1.3. Mass of an object does not change with regards to it location. The mass remains the same throughout. ( Independent of the gravitational field strength)

1.4. Not the same as weight. They are 2 different things

1.5. Measured with beam balance or a calibrated electronic balance.

2. Weight

2.1. The weight of an object is the gravitational force or gravity acting on it

2.2. SI unit is Newton (N)

2.3. It is a vector quantity with both magnitude and direction. The direction is the gravitational pull acting on it which is downwards (towards centre of earth)

2.4. The weight of an object varies if the gravitational pull is different at the places. (eg. moon and earth)

2.5. Measured using a spring balance

3. Inertia

3.1. The inertia of an object refers to the reluctance of the object to change its state of rest or motion, due to its mass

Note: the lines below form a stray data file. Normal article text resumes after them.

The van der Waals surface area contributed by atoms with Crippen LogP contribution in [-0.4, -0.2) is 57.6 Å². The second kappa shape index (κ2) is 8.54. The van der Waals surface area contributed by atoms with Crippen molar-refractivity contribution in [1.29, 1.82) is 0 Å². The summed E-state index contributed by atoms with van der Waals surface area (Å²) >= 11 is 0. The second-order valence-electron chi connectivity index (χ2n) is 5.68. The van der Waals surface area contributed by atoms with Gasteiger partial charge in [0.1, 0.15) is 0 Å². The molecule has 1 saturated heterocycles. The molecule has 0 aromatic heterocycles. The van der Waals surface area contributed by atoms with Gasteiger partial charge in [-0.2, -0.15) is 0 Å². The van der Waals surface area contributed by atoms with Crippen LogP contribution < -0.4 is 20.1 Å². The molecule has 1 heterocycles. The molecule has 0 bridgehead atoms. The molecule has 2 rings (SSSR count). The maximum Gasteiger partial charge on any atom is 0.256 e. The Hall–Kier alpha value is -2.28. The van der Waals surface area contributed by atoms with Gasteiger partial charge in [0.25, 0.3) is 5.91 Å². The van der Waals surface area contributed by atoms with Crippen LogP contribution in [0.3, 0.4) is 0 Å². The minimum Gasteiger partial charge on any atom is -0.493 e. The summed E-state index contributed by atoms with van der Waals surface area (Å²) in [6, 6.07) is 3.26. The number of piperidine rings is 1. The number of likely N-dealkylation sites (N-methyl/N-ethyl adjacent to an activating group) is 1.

3.2. Mass is a measure of inertia. the GREATER the mass, the GREATER the inertia.

3.3. Example: inertia explains why we must put on our seatbelts while driving. IF the driver suddenly applies the breaks, the seatbelt will provide opposing force to overcome inertia thus causing the driver not to be flung forward.

3.4. The mass of an object affects inertia and not the weight

4. Gravitational field

4.1. Gravitational field is a region in which a mass experiences a force due to gravitational attraction

4.2. Gravitational field STRENGTH (g) is defined as the gravitational force acting per unit mass

4.3. Tides are an example of the moons gravitational force on earth

5. Force= mass x acceleration. The force is the weight of the object while acceleration of constant freefall is (10m/s^2) Therefore, this is how weight and mass are linked.

6. Density

6.1. Density is defined by the formula, density=mass/volume

6.2. The SI unit for density is kilogram per cubic metre (Kgm^3)

6.3. The higher the density, the object will sink. The lower the density the object will float.

6.4. Example: How can a heavy ship float on water if its density is higher than that of water? The ship contains large volumes of air whose density is lower than that of water and thus it causes the ship to float.